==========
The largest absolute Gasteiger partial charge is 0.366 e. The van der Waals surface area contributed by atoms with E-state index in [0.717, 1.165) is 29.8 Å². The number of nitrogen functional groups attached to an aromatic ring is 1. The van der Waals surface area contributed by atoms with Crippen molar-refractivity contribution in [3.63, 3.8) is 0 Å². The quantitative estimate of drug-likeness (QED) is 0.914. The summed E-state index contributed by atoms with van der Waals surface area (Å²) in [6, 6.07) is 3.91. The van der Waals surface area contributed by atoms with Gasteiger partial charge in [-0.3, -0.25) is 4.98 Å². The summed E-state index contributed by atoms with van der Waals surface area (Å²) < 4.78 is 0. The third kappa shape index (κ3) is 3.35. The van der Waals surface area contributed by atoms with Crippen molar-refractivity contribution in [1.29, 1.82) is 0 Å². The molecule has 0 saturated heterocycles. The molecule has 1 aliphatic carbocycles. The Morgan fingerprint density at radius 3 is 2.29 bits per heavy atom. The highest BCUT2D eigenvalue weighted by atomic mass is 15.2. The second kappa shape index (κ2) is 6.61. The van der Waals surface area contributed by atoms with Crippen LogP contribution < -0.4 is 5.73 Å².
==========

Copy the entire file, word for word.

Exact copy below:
The largest absolute Gasteiger partial charge is 0.366 e. The van der Waals surface area contributed by atoms with E-state index in [0.717, 1.165) is 29.8 Å². The number of nitrogen functional groups attached to an aromatic ring is 1. The van der Waals surface area contributed by atoms with Crippen molar-refractivity contribution in [3.63, 3.8) is 0 Å². The quantitative estimate of drug-likeness (QED) is 0.914. The summed E-state index contributed by atoms with van der Waals surface area (Å²) in [6, 6.07) is 3.91. The van der Waals surface area contributed by atoms with Gasteiger partial charge in [-0.3, -0.25) is 4.98 Å². The summed E-state index contributed by atoms with van der Waals surface area (Å²) < 4.78 is 0. The third kappa shape index (κ3) is 3.35. The van der Waals surface area contributed by atoms with Crippen molar-refractivity contribution in [1.29, 1.82) is 0 Å². The molecule has 0 saturated heterocycles. The molecule has 1 aliphatic carbocycles. The Morgan fingerprint density at radius 3 is 2.29 bits per heavy atom. The highest BCUT2D eigenvalue weighted by atomic mass is 15.2. The second kappa shape index (κ2) is 6.61. The van der Waals surface area contributed by atoms with Crippen LogP contribution < -0.4 is 5.73 Å².